Galerie Le 1040
1040 Rue Marie-Anne Est, Montréal, Québec H2J 2B4 • (514) 525-3736
“Située au coeur du Plateau à Montréal, au croisement des rues Christophe-Colomb et Marie-Anne”
After graduating from Queen’s University in 1958 as an electrical engineer, I began my working career in Montreal with Northern Electric. My first residence was on Mctavish Street at a McGill University fraternity, which was available during the summer months for rent. I immediately met a bunch of other new grads from across Canada, also using this as a first residence. Through this meeting of minds, we met some Montreal residents who introduced us to nurses at the Royal Victoria Hospital. At the same time, one fellow from our group had contacts with incoming trainees for Air Canada Stewardesses. Needless to say, most of us ended up in Montreal marrying a nurse or stewardess.
In the process of living in Montreal for the first 5 years, I lived in several locations: overlooking Windsor Station, near the Portal Heights Train Station, on University Avenue at Prince Arthur, and in NDG.
I discovered hot smoked meat sandwiches at Schwartz’s, glamour on the streets on my walk to and from work on Rue de la Gauchetière, unique housing designs and intimate back yard alleys. The latter reminded me of the alleys where I grew up in Windsor, Ontario. I started to try and capture some of these settings in oils, being influenced by a friend who was taking art classes at Les Beaux Arts on Sherbrooke Street. This lasted six months during my artistic retreat, after which I returned to wine, women and song.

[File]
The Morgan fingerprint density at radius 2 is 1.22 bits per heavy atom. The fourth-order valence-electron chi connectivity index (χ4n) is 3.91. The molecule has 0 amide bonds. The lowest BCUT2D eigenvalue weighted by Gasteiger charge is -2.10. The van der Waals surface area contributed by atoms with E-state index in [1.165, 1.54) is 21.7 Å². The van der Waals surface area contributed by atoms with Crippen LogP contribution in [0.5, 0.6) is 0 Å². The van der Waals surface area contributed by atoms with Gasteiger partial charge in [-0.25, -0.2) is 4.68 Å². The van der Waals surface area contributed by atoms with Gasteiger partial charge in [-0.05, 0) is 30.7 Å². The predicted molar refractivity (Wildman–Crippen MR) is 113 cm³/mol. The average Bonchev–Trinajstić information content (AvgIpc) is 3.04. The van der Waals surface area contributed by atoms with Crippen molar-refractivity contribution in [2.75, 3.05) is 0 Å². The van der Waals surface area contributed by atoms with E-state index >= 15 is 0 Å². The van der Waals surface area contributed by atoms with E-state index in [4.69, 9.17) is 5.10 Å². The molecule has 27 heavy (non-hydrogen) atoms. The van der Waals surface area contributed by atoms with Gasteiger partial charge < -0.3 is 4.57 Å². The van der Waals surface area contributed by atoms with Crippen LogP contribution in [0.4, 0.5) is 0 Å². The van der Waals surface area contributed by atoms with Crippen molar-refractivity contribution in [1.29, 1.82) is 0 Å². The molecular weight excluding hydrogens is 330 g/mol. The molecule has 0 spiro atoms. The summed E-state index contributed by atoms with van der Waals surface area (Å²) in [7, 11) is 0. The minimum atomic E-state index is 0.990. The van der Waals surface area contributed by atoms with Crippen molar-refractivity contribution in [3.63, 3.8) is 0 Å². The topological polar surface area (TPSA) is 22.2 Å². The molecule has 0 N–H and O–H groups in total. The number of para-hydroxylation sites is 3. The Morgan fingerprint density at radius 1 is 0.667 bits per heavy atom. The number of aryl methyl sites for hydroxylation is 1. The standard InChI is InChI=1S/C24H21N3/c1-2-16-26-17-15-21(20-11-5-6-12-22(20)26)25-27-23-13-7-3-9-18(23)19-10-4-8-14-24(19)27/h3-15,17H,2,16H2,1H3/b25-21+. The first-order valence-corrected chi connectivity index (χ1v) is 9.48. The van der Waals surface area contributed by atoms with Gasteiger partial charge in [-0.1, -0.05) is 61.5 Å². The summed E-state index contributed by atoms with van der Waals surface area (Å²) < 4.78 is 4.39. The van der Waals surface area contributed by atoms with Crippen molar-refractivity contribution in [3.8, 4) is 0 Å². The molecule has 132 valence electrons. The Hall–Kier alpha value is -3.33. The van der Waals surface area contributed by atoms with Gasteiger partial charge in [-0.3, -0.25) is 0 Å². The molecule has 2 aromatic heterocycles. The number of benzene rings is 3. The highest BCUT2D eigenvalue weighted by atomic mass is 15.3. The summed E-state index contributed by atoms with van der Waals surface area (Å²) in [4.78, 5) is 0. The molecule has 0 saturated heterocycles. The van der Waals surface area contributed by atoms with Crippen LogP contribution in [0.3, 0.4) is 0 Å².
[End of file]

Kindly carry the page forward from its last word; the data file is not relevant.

Years later, son Bill attended McGill University as did daughter Siobhan. Bill lived on rue Saint-Hubert and Siobhan on Aylmer. During their times in Montreal, I had a number of occasions to visit the Plateau area as well as the McGill Student Ghetto. I found myself even more attracted to Montreal back yard housing and living: clothes lines, garbage cans, gardens and all the paraphernalia that comes with intimate and private living situations.
My professional work as a telecommunications product design engineer placed me squarely into an environment of design, creating solutions to various challenges in communications. I also was heavily involved in the process of design and building a new town from a municipal politician’s vantage point. I then started to look at artistic opportunities to extend my strong interest in design.
More recently, I returned to the back alleys of Montreal to rediscover and try to capture the feeling that these back yard settings evoked in me. By this time, many back yards had been fenced in for privacy and security, with car garages, and fewer clothes lines. Garbage pails still added the character I sought. These visits provided the stimulus to create paintings that were driven by my long standing feelings for Montreal.
Quebec has been the source of inspiration for most of my paintings, many en plein air. Outdoor painting started in the Gatineau, moved through the Outaouais, Laurentians, Charlevoix, Old Quebec City, Sutton and the Eastern Townships. Most of the journeys were with a group of painters called “Plein air ensemble”. What attracted me to these sites were the hills, rivers, rapids, waterfalls, urban and rural landscapes, agricultural and forested lands and snow. Spring and fall provided the most beautiful scenes with the contrast of snow against the changing colours of the forested landscapes. Temperatures were usually in the range of 0 to -5°C. As long as we dressed very warmly, cold was not an issue. The oil paint could still be pushed out of the tubes. Painting was done behind my minivan with additional protection from rain and snow with umbrellas and the rear lift gate. Rural gravel roads were preferred sites with less and slower traffic for safety. Painting outings usually lasted for about a week, staying at auberges in the countryside, with social evenings.
The return to Montreal was a great inspiration for another set of alley paintings, a confirmation of my deep attraction to back yard living and all things Montreal.